On topic though, sounds interesting, but only if minor infringements carry a lower penalty. Also, I think the major infringement limit for motorway speeds should be 110mph, not 90 (for that matter, the existing 70mph general limit is miserable). Even that speed isn't anywhere vaguely near as dangerous as 50mph in a 30 zone can be.

21 November 2008

These proposals were chucked out a couple of years ago, thankfully. TRL323 and a more recent report by DFT both state that a significant number of accidents are caused by inattentive driving, that is not looking to see where you or others are. Much more than excessive speed.

If you look at the roads today, how many people are speeding? Yet this still has a lower accident rate than drink and drug driving. What about those who continue to insist on having a mobile phone stuck to their ear? When is real action going to be taken against that danger?

The only reason that speeding motorists are being targeted is because you can tax them. If road safety was genuinely the goal we'd be putting in engineering solutions to dangerous roads.

21 November 2008

[quote TegTypeR]

There was a piece on this on BBC breakfast this morning.... "On the sofa", was a family who had been affected by an accident caused by a drink driver

[/quote]

I feel sorry for them that someone has told them it was speeding which was the cause and that their sorry had been hijacked by someone to use as anti-speeding. Simply put the disease was drunk driving, speeding and not being in control of the vehicle was the symptoms.

21 November 2008

Agree with TegTypeR in the matter.

I belive that Motorways are far safer at 90 which is 20mhp over the legal limit than doing 50 in 30.. no good driver would EVER do 50MPH in a built up area, when you could have children running out in front on them etc & any driver that does needs to given 6 points & big fine.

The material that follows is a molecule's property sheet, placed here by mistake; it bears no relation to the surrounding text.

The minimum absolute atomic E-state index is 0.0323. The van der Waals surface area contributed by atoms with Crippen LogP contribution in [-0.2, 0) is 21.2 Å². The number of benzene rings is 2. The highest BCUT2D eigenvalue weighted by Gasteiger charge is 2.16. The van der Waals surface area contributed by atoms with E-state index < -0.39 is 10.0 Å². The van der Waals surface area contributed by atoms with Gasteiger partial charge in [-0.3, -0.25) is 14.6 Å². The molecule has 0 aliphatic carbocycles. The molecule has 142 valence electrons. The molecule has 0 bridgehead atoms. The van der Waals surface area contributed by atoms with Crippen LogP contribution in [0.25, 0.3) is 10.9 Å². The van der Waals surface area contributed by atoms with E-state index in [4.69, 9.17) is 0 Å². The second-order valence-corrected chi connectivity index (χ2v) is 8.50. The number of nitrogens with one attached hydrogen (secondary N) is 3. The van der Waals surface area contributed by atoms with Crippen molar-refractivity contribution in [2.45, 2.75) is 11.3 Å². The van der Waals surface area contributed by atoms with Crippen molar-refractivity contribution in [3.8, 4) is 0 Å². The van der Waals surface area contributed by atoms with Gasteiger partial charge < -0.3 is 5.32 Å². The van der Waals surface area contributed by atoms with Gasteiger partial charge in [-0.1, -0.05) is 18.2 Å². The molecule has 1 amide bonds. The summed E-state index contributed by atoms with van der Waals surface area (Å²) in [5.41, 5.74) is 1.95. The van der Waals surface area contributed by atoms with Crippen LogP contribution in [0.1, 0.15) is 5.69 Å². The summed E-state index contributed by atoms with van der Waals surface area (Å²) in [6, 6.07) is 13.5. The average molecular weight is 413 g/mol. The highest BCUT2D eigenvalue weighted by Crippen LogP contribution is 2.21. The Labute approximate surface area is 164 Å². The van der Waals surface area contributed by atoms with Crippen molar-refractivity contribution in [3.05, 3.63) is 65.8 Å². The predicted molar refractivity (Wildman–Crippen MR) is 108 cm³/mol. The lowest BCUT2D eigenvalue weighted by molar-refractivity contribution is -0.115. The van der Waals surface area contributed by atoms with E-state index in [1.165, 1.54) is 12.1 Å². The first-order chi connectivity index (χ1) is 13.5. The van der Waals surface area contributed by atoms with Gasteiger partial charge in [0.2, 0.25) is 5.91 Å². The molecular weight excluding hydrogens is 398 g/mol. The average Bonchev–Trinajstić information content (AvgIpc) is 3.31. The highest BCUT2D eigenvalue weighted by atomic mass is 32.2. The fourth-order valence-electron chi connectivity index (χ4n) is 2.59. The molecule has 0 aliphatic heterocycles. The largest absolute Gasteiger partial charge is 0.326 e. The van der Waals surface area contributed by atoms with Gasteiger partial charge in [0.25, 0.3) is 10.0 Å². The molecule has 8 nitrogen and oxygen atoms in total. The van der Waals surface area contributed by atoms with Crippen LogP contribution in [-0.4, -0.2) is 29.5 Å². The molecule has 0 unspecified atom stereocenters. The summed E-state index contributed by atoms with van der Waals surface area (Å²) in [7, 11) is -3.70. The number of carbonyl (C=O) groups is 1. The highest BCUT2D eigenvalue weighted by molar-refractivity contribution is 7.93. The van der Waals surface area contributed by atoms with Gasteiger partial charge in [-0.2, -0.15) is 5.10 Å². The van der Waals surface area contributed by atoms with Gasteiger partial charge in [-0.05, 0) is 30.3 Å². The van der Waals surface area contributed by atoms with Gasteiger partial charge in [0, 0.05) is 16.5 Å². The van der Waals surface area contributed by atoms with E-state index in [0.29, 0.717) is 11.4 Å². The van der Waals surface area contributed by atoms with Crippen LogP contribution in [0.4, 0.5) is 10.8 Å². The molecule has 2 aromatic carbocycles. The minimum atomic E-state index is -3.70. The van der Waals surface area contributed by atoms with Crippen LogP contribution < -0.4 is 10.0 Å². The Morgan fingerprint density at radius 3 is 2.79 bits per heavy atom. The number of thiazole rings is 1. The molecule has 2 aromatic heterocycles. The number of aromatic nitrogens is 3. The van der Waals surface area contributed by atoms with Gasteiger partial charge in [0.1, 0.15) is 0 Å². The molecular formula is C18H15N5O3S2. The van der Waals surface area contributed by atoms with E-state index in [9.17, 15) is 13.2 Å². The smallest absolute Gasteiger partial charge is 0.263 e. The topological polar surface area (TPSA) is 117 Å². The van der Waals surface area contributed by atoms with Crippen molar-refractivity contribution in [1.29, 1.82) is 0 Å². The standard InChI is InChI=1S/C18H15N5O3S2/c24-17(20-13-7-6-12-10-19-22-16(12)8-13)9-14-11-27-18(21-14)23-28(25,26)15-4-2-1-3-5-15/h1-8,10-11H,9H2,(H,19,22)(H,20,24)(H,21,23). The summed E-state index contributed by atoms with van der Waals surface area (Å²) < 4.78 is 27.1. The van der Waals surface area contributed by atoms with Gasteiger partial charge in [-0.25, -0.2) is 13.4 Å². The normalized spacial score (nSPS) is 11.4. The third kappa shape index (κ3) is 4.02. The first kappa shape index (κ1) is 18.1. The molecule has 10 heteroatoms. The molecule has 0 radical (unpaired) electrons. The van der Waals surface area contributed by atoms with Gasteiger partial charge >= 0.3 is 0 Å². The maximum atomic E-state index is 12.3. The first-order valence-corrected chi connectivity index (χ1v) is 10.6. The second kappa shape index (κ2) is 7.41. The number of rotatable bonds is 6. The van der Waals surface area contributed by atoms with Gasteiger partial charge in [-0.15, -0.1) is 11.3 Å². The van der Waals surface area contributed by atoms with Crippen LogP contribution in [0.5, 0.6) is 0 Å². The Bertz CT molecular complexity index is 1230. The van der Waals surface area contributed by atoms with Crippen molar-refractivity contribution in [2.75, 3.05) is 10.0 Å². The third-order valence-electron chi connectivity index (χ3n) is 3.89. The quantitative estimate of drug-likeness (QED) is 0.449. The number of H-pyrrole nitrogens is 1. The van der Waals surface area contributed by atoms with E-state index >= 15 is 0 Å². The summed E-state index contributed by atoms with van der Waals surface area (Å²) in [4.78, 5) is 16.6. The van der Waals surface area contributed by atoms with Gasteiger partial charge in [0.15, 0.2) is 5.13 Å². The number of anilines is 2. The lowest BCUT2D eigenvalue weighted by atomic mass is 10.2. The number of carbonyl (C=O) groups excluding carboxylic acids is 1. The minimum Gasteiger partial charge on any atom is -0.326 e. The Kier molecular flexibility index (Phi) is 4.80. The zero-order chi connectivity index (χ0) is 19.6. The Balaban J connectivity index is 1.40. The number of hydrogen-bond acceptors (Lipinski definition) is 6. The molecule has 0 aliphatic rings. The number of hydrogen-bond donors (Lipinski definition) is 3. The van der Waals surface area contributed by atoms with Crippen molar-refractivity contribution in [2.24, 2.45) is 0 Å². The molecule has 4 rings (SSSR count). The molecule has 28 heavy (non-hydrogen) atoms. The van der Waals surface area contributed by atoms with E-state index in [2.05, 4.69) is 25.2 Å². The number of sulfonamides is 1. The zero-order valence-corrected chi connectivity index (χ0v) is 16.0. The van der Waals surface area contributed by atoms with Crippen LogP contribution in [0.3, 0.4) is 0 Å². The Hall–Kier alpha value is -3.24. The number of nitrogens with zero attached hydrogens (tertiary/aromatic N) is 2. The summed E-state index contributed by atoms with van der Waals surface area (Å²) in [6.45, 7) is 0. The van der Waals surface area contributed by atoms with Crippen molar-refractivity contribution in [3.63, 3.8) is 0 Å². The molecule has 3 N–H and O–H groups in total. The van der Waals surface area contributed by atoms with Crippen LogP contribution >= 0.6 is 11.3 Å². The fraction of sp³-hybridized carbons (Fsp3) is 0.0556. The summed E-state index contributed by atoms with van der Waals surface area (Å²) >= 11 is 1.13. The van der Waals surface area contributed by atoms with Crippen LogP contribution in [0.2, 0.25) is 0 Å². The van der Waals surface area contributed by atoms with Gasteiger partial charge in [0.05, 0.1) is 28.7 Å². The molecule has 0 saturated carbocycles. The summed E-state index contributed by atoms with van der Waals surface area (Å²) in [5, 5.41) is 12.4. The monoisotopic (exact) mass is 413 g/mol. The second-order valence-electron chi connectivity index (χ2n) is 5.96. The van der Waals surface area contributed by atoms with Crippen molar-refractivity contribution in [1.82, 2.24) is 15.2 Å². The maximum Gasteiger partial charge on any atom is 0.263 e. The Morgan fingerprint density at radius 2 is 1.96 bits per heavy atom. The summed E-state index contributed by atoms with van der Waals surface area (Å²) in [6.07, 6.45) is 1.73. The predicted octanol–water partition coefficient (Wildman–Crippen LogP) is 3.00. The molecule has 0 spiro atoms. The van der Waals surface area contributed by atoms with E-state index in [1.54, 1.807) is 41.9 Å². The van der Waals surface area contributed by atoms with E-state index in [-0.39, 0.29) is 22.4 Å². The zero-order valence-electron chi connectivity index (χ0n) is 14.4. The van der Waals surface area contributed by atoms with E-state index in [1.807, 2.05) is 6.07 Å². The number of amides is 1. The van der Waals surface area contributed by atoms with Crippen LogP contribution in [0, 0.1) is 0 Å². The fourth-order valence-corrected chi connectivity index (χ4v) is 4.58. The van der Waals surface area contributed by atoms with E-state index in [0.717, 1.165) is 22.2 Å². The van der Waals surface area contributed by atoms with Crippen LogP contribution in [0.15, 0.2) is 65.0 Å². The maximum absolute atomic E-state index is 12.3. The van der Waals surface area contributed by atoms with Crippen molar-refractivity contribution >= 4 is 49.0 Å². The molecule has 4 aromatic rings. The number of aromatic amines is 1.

it is not speeders who worry me it is bad driver who have no understanding of speed, road condtions or what is around them... who will drive long a country road that is a 60 limit at 47 then drive through a 30 at 47 again

Add your comment

Log in or register to post comments

Find an Autocar car review

Driven this week

  • Citroën C3 Aircross
    First Drive
    17 October 2017
    It's got funky looks and a charming interior, but it's another small SUV, and another dynamic miss. Numb steering is just one thing keeping it from class best
  • Skoda-Karoq 2.0 TDI 4x4
    First Drive
    16 October 2017
    Diesel version of Skoda’s junior SUV is unobtrusive and undemanding, but we’d still go for the silkier petrol version of the Karoq
  • Audi Q7 e-tron
    First Drive
    16 October 2017
    Expensive and flawed but this understated diesel-electric Audi Q7 has a lot to offer
  • Citroën C3
    First Drive
    16 October 2017
    Is the third gen Citroën C3 ‘fresh and different’ enough to take on its supermini rivals? We spend six months with one to find out
  • BMW X3
    First Drive
    15 October 2017
    A satisfying rework of the X3 that usefully improves its handling, cabin finish, space and connectivity to make this BMW a class front-runner again